Welcome to a new Monday post with 3 random thoughts on all things guitar, music, and life…Today, I want to do something different and talk about the polarising genius of Bob Dylan.


Well, I’ve been enjoying his music ever more lately, browsing live videos on YouTube, and listening to Highway 61 Revisited (my favourite of his records)…

…And because I’ve never really written much about him or some of his influence on me.


#1 – Talent is overrated (and subjective)

One thing many people say is that they think Dylan doesn’t really have much talent.

He’s a “mediocre” musician, guitarist, and singer and all that.

I’ve always hated the whole “talent” thing because it’s nonsense, really.

What counts is skill – and Dylan is supremely skilful at creating music that conjures up images, lyrics that evoke, and music that moves people.

What he lacks in his vocal range, he makes up for in his delivery.

…And what he lacks in guitar histrionics, he more than makes up for with his ability to play for the song, and I love how he does his own thing.


There are a gazillion guitarists through time who could play more fancy stuff, but many of the technically brilliant people leave me cold.

Plus, Dylan is a more skilful guitarist than people give him credit for.

Of course, he’s a pro musician, so he has the basics down, but over the years he has shown flashes of sublime playing … Like on the song “Don’t Think Twice, It’s All Right” for instance.

There’s a cool alternative version on YouTube with Clapton joining him on stage where they start harmonising their playing at some point too.

…Anyway, regardless of talent and all that, Dylan’s music makes me feel.

That’s what really counts.


 #2 – Inspiration

Some of my favourite songs that got me into playing guitar were covers of Dylan’s stuff.

For instance, you’ve got Hendrix’s version of “All Along the Watchtower”, Guns N’ Roses’ version of “Knocking on Heaven’s Door”, and The Byrd’s cover of “Mr. Tambourine Man”.

I’d heard all these covers before I’d heard Dylan’s original versions.

At first, I was like, “Wow, the covers are way better”.

In some ways, they are. I mean, Jimi’s version still blows me away.

…But they are Dylan’s songs and without him, those amazing cover versions wouldn’t exist.


It’s funny as well, one of my first students, called John, was a big Dylan fan.

He’d spent decades trying to play his songs but struggled.

We got to work fixing his core fundamental technique, and that allowed him to play them finally.

Anyway, John saw Dylan play live and said it was a strange gig. He played all the hits, but they were barely recognisable – like he was covering his own songs – he changed up so much live.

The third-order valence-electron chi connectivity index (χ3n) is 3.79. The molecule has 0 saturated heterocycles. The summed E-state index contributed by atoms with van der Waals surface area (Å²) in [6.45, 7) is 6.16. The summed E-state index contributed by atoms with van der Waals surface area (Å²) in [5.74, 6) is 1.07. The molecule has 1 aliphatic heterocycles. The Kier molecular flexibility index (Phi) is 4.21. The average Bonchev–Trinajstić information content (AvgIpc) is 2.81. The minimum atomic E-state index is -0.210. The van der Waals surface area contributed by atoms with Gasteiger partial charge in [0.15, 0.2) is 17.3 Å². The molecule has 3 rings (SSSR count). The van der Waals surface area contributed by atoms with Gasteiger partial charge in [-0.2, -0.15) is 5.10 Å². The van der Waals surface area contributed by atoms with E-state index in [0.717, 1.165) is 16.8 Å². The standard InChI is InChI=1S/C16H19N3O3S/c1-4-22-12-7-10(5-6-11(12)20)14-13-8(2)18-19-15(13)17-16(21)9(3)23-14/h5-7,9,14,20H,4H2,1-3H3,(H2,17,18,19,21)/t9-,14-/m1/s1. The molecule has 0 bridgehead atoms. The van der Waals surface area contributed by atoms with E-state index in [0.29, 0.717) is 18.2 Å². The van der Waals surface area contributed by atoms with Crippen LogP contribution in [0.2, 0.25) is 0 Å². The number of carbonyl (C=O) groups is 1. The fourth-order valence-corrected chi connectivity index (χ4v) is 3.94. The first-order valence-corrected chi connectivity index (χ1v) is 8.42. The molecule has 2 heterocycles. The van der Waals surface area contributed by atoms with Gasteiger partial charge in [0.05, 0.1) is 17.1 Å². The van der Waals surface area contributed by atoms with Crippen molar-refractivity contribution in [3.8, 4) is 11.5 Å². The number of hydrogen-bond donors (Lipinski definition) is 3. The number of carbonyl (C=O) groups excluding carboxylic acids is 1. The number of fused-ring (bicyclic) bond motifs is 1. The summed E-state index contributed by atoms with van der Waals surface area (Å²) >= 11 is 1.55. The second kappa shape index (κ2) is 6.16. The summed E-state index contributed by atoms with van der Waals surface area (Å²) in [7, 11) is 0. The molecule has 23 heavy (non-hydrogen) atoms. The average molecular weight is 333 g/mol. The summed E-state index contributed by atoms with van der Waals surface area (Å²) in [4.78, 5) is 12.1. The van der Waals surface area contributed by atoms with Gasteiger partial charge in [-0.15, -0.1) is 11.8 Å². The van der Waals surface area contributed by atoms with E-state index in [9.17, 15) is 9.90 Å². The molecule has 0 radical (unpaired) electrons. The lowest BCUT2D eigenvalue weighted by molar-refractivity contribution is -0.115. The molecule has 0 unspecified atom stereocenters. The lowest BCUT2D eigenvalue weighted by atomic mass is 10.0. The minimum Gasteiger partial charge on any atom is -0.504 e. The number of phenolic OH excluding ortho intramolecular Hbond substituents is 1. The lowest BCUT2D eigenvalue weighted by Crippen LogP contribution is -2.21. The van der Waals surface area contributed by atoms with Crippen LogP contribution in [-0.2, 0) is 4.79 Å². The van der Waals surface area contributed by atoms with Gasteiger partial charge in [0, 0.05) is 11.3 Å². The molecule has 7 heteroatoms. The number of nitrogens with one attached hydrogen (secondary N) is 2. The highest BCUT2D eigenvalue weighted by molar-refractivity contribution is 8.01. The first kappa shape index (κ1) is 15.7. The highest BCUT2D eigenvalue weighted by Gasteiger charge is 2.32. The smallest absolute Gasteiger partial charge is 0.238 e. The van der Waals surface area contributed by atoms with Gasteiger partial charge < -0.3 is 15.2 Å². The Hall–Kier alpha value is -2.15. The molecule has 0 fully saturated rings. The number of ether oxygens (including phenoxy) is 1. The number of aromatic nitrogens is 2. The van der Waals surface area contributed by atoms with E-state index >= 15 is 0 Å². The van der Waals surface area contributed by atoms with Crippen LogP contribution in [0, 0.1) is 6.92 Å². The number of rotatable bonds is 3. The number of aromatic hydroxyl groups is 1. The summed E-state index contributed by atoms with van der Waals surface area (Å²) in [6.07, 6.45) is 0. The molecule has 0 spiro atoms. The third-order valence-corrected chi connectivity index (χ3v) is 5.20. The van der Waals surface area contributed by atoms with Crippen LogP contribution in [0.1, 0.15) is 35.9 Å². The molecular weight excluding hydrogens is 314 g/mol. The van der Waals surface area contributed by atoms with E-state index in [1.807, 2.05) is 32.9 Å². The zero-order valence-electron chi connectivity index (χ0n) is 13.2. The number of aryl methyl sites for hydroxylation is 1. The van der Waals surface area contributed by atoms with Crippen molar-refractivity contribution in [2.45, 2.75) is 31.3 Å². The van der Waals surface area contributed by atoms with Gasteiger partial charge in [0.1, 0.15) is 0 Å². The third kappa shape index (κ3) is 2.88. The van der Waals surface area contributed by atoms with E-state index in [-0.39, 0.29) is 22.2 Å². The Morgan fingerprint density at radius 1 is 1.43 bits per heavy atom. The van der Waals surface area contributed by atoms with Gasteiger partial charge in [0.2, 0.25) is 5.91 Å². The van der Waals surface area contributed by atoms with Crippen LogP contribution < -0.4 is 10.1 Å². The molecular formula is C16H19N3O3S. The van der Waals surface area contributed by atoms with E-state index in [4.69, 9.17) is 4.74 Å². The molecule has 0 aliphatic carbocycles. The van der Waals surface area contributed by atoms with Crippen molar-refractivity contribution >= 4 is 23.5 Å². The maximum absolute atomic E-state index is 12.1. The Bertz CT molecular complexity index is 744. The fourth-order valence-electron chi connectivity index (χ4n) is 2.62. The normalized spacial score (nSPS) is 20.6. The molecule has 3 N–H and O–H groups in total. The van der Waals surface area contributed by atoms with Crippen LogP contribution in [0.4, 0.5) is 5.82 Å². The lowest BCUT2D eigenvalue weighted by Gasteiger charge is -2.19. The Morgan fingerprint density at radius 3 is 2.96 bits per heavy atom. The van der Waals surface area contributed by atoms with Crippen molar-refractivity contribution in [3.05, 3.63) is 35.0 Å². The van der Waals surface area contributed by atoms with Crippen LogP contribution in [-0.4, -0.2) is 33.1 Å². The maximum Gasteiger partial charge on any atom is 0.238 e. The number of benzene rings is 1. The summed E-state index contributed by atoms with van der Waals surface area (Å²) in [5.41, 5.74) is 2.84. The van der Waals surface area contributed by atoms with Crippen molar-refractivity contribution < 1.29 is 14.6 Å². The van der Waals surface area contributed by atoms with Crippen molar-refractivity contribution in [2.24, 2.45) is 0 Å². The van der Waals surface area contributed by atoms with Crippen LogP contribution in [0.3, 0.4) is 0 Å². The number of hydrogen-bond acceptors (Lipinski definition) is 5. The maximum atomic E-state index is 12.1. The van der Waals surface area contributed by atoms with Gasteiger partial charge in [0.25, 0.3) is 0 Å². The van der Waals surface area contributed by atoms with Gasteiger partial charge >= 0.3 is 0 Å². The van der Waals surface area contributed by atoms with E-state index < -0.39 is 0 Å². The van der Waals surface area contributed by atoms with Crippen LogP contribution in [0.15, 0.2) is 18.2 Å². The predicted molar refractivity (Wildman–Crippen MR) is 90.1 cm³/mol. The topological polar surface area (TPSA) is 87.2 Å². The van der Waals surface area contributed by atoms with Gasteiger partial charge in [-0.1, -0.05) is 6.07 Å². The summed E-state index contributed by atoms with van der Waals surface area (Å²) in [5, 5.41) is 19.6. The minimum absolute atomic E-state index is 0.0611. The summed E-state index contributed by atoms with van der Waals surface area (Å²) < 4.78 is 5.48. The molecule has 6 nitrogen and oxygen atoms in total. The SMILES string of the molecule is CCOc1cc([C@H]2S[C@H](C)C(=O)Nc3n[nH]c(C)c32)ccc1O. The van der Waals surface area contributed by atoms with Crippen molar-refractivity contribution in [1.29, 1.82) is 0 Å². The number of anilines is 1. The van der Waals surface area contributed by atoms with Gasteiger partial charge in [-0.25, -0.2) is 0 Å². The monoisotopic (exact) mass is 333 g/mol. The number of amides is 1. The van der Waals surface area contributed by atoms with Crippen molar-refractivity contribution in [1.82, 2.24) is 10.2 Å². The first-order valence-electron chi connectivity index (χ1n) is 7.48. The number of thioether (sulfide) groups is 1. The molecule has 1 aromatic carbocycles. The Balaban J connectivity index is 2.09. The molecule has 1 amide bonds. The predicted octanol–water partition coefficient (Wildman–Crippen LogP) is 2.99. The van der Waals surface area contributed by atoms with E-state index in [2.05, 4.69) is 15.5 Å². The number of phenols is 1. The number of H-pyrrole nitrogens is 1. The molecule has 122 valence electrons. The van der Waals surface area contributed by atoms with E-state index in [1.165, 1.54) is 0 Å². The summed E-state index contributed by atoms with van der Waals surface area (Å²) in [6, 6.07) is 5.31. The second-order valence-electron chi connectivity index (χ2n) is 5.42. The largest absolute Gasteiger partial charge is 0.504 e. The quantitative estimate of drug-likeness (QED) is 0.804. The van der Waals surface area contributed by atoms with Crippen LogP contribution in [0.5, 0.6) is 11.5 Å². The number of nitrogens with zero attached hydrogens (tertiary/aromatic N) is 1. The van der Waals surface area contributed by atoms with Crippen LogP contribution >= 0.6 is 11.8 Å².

Just another way Dylan did his own thing.


#3 – Rock solid self-belief

One of the books I’ve been reading lately is called Unreasonable Success and How to Achieve It.

It looks at famous folk and how they became so successful.

The author talks about how Dylan, at a young age, was so full of self-belief.

He almost created a character for himself.

He was blurring reality with fiction, going from Robert Zimmerman to Bob Dylan.


The author kind of makes out it was fake, but to me, it seems it was just Dylan becoming the person he wanted to become…

…And it was his self-belief that was shining through.

Shows how belief can trump talent by a long shot.

He wanted something, so he went on a mission to get it and nothing was going to stand in his way.

I love that.

Anyway, I could write loads more about Dylan, his guitar playing, the subtle brilliance in his music, and his lyrical genius.

I think the man is a true modern-day poet, and it’s far more interesting to read his words than other poets I’ve come across – I could literally just read his lyrics for ages – and those are a million miles away from most bland pop music we hear today where the lyrics are all so dull – Dylan could truly paint a picture with his words.

So there you go.


I hope you enjoyed these very random thoughts on Bob Dylan.

Love him or loathe him, his music has stood the test of time.

Anyway, if you enjoy the styles of music Dylan has played over the years – fingerpicking, folk, rock, and blues – then you might like to check this out…

The Dan Thorpe Acoustic Academy

Enjoy your Monday!

Dan Thorpe

Guitar Domination


P.S. If you enjoyed these random thoughts about Bob Dylan, let me know. I may do some more at some point in the future about other artists and guitarists that have inspired me.


P.P.S. This post was originally taken from Dan Thorpe’s private email list. To get blog posts like this sent to you which are full of great tips to make fingerpicking, strumming, and learning guitar more enjoyable (especially if you are over 40) join Dan’s list. It’s 100% free, HERE.

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